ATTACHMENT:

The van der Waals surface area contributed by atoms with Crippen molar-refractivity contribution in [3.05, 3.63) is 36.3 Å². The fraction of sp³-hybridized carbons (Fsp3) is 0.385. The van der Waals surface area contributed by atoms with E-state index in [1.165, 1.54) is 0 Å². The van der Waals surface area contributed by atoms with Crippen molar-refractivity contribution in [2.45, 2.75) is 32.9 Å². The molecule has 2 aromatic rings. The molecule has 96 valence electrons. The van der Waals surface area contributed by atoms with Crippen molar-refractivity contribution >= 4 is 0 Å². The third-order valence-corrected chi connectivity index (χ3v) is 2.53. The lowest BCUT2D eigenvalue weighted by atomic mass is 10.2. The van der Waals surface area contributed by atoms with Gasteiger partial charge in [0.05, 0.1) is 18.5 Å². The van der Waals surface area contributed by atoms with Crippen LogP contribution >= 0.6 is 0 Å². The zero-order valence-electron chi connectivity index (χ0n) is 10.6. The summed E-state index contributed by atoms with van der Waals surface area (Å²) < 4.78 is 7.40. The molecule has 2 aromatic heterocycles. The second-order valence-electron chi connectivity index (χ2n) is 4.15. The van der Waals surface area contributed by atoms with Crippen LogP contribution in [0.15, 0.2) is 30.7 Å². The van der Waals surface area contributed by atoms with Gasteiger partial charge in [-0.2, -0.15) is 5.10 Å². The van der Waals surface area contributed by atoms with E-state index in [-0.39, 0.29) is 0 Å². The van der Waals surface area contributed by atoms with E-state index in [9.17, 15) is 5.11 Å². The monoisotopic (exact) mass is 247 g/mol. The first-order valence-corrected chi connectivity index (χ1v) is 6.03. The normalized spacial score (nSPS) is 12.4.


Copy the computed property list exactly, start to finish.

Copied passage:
The van der Waals surface area contributed by atoms with Crippen molar-refractivity contribution in [3.05, 3.63) is 36.3 Å². The fraction of sp³-hybridized carbons (Fsp3) is 0.385. The van der Waals surface area contributed by atoms with E-state index in [1.165, 1.54) is 0 Å². The van der Waals surface area contributed by atoms with Crippen molar-refractivity contribution in [2.45, 2.75) is 32.9 Å². The molecule has 2 aromatic rings. The molecule has 96 valence electrons. The van der Waals surface area contributed by atoms with Crippen molar-refractivity contribution >= 4 is 0 Å². The third-order valence-corrected chi connectivity index (χ3v) is 2.53. The lowest BCUT2D eigenvalue weighted by atomic mass is 10.2. The van der Waals surface area contributed by atoms with Gasteiger partial charge in [0.05, 0.1) is 18.5 Å². The van der Waals surface area contributed by atoms with Crippen LogP contribution >= 0.6 is 0 Å². The zero-order valence-electron chi connectivity index (χ0n) is 10.6. The summed E-state index contributed by atoms with van der Waals surface area (Å²) < 4.78 is 7.40. The molecule has 2 aromatic heterocycles. The second-order valence-electron chi connectivity index (χ2n) is 4.15. The van der Waals surface area contributed by atoms with Crippen LogP contribution in [0.15, 0.2) is 30.7 Å². The van der Waals surface area contributed by atoms with Gasteiger partial charge in [-0.2, -0.15) is 5.10 Å². The van der Waals surface area contributed by atoms with E-state index in [-0.39, 0.29) is 0 Å². The van der Waals surface area contributed by atoms with E-state index in [9.17, 15) is 5.11 Å². The monoisotopic (exact) mass is 247 g/mol. The first-order valence-corrected chi connectivity index (χ1v) is 6.03. The normalized spacial score (nSPS) is 12.4.